When somebody tells me “I will pray for you” or “I prayed for you”

This is a subject that no doubt gets under the skin of many an atheist. A friend shared a post about it last week, which got me thinking about my own experiences.

I’ve had three types of situations where something along those lines was said to me. I rate one of them harmless, one annoying, and one deeply insulting. I’ll write about them in that order, and also escalate my emotive treatment of each as I go along.


“I’ll pray for you” after you suffer a loss

I don’t get why any atheists take offense to this one. In my experience, this is said to me by somebody who cares, and is trying to express sympathy. For example, when any person’s loved one has died, it’s difficult to know what to say. Nothing will take away that dreadful sense of loss and despair. But anything said sincerely, anything that can get across that you care, can be helpful. So this statement, when offered by a religious friend or extended family member, despite the fact that if carried out, it won’t actually achieve anything, can be comforting in that it means that the person is thinking of you. It’s not a clever thing to say, because they could just have said “I’m thinking of you”, or tried to express that they have lost a loved one too, and that the loss eventually gets easier to deal with. But it is harmless enough.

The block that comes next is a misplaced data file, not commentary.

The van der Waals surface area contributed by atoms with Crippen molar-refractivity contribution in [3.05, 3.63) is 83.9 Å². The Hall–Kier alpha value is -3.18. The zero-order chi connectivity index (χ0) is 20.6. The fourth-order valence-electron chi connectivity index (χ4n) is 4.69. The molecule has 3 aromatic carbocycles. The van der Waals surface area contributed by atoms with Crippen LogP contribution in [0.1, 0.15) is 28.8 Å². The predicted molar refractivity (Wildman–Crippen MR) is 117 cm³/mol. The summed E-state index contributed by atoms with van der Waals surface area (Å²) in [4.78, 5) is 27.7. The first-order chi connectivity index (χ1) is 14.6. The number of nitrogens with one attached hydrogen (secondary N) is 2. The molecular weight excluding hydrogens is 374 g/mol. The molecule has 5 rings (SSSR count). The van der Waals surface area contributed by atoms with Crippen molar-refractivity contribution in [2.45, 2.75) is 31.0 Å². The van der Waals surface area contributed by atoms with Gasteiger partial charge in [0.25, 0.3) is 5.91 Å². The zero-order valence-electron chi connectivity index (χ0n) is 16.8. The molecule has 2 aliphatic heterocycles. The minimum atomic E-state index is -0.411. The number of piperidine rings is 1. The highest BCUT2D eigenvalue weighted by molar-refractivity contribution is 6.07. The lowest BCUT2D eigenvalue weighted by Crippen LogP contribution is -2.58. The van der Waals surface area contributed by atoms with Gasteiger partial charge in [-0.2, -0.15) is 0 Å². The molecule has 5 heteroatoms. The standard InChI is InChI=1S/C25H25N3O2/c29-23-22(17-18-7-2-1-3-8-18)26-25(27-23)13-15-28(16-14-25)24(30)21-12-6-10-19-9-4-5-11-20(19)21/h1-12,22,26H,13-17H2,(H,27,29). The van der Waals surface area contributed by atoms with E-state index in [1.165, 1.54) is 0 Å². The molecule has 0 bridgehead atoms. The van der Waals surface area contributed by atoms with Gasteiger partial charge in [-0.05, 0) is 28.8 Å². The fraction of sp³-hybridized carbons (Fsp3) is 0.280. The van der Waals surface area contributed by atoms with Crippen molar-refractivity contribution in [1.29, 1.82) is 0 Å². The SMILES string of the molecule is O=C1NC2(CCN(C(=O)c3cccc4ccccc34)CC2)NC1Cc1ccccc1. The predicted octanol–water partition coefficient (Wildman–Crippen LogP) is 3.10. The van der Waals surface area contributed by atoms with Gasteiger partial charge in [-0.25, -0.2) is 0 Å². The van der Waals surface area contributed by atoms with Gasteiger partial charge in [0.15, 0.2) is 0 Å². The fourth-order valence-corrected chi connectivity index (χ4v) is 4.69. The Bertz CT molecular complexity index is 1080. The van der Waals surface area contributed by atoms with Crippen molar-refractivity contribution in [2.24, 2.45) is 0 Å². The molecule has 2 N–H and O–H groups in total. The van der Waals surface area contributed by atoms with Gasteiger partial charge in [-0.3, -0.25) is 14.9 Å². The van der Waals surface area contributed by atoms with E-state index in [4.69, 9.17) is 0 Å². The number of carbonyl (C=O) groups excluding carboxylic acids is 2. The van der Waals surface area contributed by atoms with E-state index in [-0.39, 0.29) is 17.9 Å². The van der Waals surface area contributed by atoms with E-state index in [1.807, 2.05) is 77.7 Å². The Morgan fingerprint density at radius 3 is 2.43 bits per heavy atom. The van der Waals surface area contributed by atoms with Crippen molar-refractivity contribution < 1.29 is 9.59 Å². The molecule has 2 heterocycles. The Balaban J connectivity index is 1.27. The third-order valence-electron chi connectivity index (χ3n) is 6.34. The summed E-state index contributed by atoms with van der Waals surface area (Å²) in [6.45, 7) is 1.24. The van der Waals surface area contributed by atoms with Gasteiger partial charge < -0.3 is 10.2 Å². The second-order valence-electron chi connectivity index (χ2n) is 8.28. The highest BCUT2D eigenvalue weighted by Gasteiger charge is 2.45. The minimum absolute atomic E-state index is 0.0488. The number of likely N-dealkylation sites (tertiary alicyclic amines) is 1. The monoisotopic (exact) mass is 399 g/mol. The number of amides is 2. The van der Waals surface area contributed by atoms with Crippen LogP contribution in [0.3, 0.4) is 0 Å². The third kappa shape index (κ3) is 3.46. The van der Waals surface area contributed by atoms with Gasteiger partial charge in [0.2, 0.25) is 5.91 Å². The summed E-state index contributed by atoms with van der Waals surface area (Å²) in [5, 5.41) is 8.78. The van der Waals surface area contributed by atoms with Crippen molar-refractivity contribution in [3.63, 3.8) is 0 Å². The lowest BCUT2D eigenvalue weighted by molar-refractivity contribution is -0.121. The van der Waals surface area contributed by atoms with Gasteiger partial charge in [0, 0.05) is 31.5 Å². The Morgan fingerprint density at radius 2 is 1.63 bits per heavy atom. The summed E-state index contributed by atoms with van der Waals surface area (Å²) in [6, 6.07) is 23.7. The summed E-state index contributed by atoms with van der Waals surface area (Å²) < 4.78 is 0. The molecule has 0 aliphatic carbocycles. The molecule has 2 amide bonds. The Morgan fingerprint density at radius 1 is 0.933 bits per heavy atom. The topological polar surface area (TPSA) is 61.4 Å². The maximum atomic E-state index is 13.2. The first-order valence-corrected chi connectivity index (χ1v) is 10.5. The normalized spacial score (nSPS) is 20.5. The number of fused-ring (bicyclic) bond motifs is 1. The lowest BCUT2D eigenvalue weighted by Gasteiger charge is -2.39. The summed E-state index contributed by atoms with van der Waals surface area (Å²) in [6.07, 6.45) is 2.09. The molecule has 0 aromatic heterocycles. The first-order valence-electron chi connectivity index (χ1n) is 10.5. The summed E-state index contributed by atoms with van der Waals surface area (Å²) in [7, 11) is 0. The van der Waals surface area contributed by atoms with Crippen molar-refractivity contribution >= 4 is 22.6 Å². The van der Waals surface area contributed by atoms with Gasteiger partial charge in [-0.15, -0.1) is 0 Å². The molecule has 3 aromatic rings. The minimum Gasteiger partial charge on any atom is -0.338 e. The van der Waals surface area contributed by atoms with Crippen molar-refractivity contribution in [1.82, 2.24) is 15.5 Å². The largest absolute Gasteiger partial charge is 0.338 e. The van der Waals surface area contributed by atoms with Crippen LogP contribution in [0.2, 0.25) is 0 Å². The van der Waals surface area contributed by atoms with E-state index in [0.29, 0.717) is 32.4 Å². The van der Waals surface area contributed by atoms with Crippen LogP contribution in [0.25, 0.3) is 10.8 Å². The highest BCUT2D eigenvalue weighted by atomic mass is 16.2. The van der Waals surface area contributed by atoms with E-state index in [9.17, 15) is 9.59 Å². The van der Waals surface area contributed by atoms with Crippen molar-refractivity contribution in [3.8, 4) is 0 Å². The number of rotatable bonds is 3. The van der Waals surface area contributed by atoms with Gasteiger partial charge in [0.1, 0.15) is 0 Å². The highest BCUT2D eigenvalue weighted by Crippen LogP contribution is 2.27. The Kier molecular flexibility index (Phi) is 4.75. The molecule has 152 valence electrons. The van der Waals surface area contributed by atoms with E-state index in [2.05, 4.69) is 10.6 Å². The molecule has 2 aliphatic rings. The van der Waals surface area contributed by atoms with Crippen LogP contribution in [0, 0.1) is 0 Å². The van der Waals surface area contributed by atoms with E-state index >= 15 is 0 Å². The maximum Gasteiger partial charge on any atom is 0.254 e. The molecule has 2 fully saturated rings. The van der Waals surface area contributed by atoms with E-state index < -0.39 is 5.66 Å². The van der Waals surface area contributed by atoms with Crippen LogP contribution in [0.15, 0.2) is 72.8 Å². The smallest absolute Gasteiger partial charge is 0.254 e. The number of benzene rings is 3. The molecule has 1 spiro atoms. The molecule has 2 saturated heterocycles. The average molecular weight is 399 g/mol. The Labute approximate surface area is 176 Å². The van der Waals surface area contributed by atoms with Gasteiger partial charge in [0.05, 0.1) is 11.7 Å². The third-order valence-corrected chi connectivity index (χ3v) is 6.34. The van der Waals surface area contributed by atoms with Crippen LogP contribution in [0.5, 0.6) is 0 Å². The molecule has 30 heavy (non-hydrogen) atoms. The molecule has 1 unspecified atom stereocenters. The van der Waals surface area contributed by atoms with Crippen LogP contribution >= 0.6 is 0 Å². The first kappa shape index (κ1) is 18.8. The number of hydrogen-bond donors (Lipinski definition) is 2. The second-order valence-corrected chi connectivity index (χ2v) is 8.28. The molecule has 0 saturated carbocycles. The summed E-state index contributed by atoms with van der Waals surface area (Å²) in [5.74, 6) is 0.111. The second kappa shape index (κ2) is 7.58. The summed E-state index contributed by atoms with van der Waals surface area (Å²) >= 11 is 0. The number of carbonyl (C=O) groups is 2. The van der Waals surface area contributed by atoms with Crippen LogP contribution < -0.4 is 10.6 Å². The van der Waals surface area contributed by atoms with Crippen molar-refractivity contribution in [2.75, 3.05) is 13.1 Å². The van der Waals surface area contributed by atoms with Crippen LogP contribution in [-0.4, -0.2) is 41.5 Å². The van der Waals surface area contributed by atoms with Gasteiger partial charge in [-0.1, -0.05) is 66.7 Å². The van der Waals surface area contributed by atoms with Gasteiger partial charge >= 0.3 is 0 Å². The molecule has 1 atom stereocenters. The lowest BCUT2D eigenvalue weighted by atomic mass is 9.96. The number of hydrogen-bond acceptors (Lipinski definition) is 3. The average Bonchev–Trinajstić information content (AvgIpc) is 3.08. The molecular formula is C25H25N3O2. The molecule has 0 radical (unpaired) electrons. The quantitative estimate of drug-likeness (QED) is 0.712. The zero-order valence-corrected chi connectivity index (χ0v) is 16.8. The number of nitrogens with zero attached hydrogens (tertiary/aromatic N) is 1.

“I’ll pray for you” because the person is not prepared to think for him or herself and is dismissing your view